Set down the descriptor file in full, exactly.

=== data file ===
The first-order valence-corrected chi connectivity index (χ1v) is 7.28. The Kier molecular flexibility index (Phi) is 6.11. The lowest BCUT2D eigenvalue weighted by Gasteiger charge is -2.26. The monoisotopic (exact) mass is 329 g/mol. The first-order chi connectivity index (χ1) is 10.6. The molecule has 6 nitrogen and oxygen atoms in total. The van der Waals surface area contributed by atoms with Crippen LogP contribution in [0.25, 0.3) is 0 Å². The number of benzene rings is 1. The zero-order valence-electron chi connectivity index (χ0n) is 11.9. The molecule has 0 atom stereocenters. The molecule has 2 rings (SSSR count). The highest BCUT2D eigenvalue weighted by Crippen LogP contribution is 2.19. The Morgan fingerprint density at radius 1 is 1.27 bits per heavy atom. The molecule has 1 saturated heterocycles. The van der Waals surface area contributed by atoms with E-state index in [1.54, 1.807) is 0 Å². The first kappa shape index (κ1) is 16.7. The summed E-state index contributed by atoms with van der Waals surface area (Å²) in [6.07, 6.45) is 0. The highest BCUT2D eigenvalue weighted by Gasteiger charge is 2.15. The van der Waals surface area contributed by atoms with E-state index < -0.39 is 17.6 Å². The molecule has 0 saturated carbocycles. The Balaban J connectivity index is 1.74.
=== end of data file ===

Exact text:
The first-order valence-corrected chi connectivity index (χ1v) is 7.28. The Kier molecular flexibility index (Phi) is 6.11. The lowest BCUT2D eigenvalue weighted by Gasteiger charge is -2.26. The monoisotopic (exact) mass is 329 g/mol. The first-order chi connectivity index (χ1) is 10.6. The molecule has 6 nitrogen and oxygen atoms in total. The van der Waals surface area contributed by atoms with Crippen LogP contribution in [0.25, 0.3) is 0 Å². The number of benzene rings is 1. The zero-order valence-electron chi connectivity index (χ0n) is 11.9. The molecule has 0 atom stereocenters. The molecule has 2 rings (SSSR count). The highest BCUT2D eigenvalue weighted by Crippen LogP contribution is 2.19. The Morgan fingerprint density at radius 1 is 1.27 bits per heavy atom. The molecule has 1 saturated heterocycles. The van der Waals surface area contributed by atoms with E-state index in [1.54, 1.807) is 0 Å². The first kappa shape index (κ1) is 16.7. The summed E-state index contributed by atoms with van der Waals surface area (Å²) in [6.07, 6.45) is 0. The highest BCUT2D eigenvalue weighted by Gasteiger charge is 2.15. The van der Waals surface area contributed by atoms with E-state index < -0.39 is 17.6 Å². The molecule has 0 saturated carbocycles. The Balaban J connectivity index is 1.74.